First I took a piece of solid 4" cold rolled and machined down one side then bored a hole through the middle.



Orginally as you can see the black sharpe marks I was going to machine down both ends. I changed my mind because I didn't really need to on the other end and I kinda changed plans through the 4 hours it took me to machine it done the way I wanted it.... Yes 4 hours total. I took one of the nuts I got for the threaded rod and machined it down until it was round. Then I machined down the fat part of the piece more then flippedit over and started boring it out with my boring bar. Once it was bored out enough for a very tight fit I pressed it in and welded it up.



With a nut beside it.



With a nut on top so you can see how it was going to be.




I did go back and machine the tig weld down so it was smooth. Next I cut some square piece of UHMW traced a circle in it and started machining it down.



I did two piece like this but one will have a MUCH larger hole. The bottom piece I did put a place for the machined down weld as it was raised a bit. Here is how the pieces go together.





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Old 04-27-2009, 10:09 AM
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Ok I got more done today. First here is a better picture of the raised edge I was talking about last night. You should be able to see how I made a pocket in the UHMW for it.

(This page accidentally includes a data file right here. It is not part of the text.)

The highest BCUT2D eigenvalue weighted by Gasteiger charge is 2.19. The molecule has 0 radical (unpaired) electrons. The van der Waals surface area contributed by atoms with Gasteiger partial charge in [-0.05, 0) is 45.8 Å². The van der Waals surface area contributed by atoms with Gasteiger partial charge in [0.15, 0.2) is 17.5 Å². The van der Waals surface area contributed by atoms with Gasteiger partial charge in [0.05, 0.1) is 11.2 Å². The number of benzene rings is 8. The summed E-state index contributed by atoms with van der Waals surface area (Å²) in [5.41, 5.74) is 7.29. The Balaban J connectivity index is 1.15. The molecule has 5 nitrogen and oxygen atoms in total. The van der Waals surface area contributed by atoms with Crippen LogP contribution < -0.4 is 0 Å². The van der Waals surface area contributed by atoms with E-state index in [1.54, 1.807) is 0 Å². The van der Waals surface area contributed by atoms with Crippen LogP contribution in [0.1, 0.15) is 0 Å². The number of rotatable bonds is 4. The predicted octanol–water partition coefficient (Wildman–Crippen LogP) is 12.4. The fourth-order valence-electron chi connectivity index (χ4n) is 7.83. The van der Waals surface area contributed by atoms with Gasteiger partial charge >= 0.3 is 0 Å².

Now I took a piece of 3" x 1/4" tube and machined it down to be exactly 2 7/8".



Then i welded it to the upper plate assembly. By the way this piece




Goes over this piece.







Next I got another piece, yes I said ANOTHER piece of cold rolled solid and machined it down to fit over the smaller end of this part...



Here is what it looks like.



Then of course I drilled and tapped it in three places.



Then I put two pices of tube and bend 180* in them then welded them together. I then went to the CNC machine and put out a piece that welds to the tube so it looks like a stearing wheel.



Now you can see the complete assembly put on and working.



Now I can turn the wheel and the threaded rod actually doesn't turn at all. It works even better than I thought it would.
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Old 04-27-2009, 11:24 PM
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Its getting CLOSER!!!! I so EXCITED!!!






As you can really see in this picture I cut off the front part and made some plates to bolt it up with. Yes I know I have to put a small fill plate on the top and bottom. I just wasn't sure how much I needed to plate in until tonight =)